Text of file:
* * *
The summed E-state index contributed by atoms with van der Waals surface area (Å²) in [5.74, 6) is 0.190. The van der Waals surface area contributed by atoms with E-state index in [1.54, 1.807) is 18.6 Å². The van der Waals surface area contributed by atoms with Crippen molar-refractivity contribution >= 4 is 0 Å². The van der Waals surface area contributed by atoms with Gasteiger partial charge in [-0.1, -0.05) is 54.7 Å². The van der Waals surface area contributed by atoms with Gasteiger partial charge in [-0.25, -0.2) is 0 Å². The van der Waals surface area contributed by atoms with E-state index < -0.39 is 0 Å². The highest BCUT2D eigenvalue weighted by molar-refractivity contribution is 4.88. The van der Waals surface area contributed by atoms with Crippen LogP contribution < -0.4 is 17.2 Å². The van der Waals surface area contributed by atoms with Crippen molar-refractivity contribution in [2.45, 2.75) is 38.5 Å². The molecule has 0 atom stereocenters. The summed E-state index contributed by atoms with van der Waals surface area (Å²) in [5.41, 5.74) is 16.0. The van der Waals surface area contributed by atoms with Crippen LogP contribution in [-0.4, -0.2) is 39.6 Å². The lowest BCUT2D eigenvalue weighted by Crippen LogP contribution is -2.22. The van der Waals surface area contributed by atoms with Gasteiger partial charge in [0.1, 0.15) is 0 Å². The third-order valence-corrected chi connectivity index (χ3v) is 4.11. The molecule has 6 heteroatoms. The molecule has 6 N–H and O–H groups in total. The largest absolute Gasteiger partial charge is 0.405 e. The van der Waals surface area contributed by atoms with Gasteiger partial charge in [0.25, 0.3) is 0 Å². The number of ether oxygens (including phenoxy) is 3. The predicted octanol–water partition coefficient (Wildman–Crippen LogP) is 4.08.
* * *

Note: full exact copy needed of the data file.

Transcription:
The summed E-state index contributed by atoms with van der Waals surface area (Å²) in [5.74, 6) is 0.190. The van der Waals surface area contributed by atoms with E-state index in [1.54, 1.807) is 18.6 Å². The van der Waals surface area contributed by atoms with Crippen molar-refractivity contribution >= 4 is 0 Å². The van der Waals surface area contributed by atoms with Gasteiger partial charge in [-0.1, -0.05) is 54.7 Å². The van der Waals surface area contributed by atoms with Gasteiger partial charge in [-0.25, -0.2) is 0 Å². The van der Waals surface area contributed by atoms with E-state index < -0.39 is 0 Å². The highest BCUT2D eigenvalue weighted by molar-refractivity contribution is 4.88. The van der Waals surface area contributed by atoms with Crippen LogP contribution < -0.4 is 17.2 Å². The van der Waals surface area contributed by atoms with Crippen molar-refractivity contribution in [2.45, 2.75) is 38.5 Å². The molecule has 0 atom stereocenters. The summed E-state index contributed by atoms with van der Waals surface area (Å²) in [5.41, 5.74) is 16.0. The van der Waals surface area contributed by atoms with Crippen LogP contribution in [-0.4, -0.2) is 39.6 Å². The lowest BCUT2D eigenvalue weighted by Crippen LogP contribution is -2.22. The van der Waals surface area contributed by atoms with Gasteiger partial charge in [0.1, 0.15) is 0 Å². The third-order valence-corrected chi connectivity index (χ3v) is 4.11. The molecule has 6 heteroatoms. The molecule has 6 N–H and O–H groups in total. The largest absolute Gasteiger partial charge is 0.405 e. The van der Waals surface area contributed by atoms with Gasteiger partial charge in [0.25, 0.3) is 0 Å². The number of ether oxygens (including phenoxy) is 3. The predicted octanol–water partition coefficient (Wildman–Crippen LogP) is 4.08.